|power = substation|
|Used on these elements|
|Tools for this tag|
A substation is used to step-up or step-down the voltage=* within a electrical power grid and generally linked to the rest of the network by one of more sets of power=lines and which may contains one or more power=transformers. Substations can vary in size from small buildings the size of a garden shed to much larger installations to size of many football fields.
How to Map
Tag a or a as power=substation. Substations should in general be mapped as areas. Very small substations such as small "transformer" kiosks in residential areas may be mapped as nodes but such small facilities can also be mapped as power=transformer as this is what most people associate with small distribution substations.
- name=* The name of the facility
- operator=* The name of the company operating the substation.
- voltage=* The highest voltage of operation within the facility
Detailed mapping of substations
Note: This section describes an advanced tagging scheme for substations. It is particularly intended for mappers having some knowledge about power systems.
A substation performs switching of circuits, transforming of voltage and several other important functions in a power system.
When should a facility be tagged as a substation and when should it be tagged as a transformer? Substations and transformers can be distinguished as follows:
- power=substation represents an area that may contain transformers. It typically also comprises switchgear and other components.
- power=transformer represents a transformer device, as a . Power transformers are mostly found inside substations. However, a small distribution transformer located in a power pole is by most people considered to be a "transformer", not a "substation". According to this proposal a pole mounted transformer should not be tagged as a substation. See power=transformer for more details.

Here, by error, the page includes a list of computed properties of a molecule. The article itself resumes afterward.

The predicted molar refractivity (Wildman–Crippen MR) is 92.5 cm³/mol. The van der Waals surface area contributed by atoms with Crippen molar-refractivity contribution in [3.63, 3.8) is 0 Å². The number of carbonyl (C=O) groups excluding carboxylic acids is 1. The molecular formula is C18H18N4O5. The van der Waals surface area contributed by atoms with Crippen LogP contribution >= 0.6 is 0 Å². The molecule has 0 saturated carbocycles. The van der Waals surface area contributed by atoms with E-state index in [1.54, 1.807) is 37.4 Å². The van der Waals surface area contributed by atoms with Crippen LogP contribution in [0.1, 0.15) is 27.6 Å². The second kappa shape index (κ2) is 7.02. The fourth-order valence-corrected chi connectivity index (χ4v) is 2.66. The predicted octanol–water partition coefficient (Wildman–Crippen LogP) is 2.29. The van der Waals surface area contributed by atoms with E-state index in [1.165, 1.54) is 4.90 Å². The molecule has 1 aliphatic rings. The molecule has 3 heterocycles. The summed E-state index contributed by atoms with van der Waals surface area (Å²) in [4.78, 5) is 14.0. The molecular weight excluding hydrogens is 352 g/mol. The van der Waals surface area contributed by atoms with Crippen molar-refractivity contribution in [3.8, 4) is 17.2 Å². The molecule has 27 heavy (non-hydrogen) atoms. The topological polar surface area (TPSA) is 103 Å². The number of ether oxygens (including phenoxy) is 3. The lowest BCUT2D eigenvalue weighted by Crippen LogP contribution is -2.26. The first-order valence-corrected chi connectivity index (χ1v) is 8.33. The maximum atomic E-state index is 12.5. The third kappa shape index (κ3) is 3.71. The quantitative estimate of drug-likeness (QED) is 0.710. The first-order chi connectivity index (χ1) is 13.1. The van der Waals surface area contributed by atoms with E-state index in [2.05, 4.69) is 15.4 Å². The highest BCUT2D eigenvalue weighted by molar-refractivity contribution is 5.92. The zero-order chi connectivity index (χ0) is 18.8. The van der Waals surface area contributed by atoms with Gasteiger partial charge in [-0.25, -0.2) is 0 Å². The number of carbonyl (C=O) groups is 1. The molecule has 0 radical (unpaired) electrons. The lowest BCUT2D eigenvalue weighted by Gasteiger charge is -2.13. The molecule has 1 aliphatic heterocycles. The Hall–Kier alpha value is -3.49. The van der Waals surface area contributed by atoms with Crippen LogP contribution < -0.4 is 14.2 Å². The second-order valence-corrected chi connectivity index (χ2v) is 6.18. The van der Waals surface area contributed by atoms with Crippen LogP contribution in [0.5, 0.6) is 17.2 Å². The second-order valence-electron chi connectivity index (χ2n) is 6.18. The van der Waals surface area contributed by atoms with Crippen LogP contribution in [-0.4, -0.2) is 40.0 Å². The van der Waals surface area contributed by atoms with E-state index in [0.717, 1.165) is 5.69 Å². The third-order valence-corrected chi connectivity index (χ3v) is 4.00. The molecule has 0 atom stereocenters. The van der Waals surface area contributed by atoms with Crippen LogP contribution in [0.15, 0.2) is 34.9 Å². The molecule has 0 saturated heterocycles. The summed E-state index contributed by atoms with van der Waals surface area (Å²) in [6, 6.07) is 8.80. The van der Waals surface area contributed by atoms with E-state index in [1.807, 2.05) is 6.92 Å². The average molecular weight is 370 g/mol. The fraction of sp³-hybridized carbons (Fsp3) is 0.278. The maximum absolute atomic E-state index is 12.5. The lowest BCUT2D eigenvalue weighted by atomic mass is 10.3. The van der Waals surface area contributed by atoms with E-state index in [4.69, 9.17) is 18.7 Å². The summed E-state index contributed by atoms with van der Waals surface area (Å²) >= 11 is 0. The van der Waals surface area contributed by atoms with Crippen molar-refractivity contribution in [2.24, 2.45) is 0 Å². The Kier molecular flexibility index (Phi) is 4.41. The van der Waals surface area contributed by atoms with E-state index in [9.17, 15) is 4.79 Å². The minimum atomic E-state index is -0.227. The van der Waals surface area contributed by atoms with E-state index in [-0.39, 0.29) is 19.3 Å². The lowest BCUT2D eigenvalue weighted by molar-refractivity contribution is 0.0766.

A substation should be tagged as follows:
|power||substation||The substation should normally be mapped as an . However, a small distribution substation may also be mapped as a .||mandatory|
|substation||<substation type>||The functional type or role of the substation. See below for possible values.||recommended|
|location||<location>||The physical location of the substation, such as indoor. See below for possible values. The default value is outdoor||recommended.|
|voltage||<voltage>[;<voltage>..]||The different voltages of the substation, ordered from highest to lowest (ex: 400000;225000;63000). It is recommended to tag at least the highest voltage of the substation.||recommended|
|gas_insulated||yes||Use this tag for gas insulated substations using pressurized SF6 or SF6/nitrogen gas as insulation medium. Gas insulation is typically used in indoor high voltage substations.||optional|
|name||<name>||The name by which the substation is known.||recommended|
|operator||<operator>||Name of the company that operates the substation.||optional|
|ref||<reference>||Abbreviation / number of the substation.||optional|
|substation||transmission||A transmission substation is a substation whose main function is to connect and switch transmission lines transmitting power between areas. It is suggested to use this value for substations handling voltages above 100 kV since transmission grids in most parts of the world have a voltage of 110 kV or higher. A transmission substation may also feed a medium voltage distribution grid (typically having a voltage of less than 100 kV). Substations collecting power from one or more generators of a power plant should also be considered to be of this type.|
|distribution||A distribution substation is a substation coupled to a medium voltage distribution grid mostly having a voltage between 25 kV and 90 kV and that typically feeds a lower voltage distribution network (e.g. 10 kV) of an area. A distribution substation may be fed from the transmission grid via a transformer (see above) but provides no switching of transmission power lines (otherwise use substation=transmission). Unless fed from the transmission grid the highest voltage level will typically be 90 kV or lower. The lowest voltage is typically higher than 2.4 kV. A distribution substation does not directly supply households (see minor_distribution substation below).|
|minor_distribution||This is a small substation at the lowest level of transforming in the distribution grid. This kind of substation directly supplies households and small businesses with low voltage power (e.g. 400V/230V in Europe). It is fed from the medium voltage distribution grid normally having a voltage between 3 kV and 30 kV. The substation is normally of the indoor type located in a small masonary building or prefabricated kiosk.|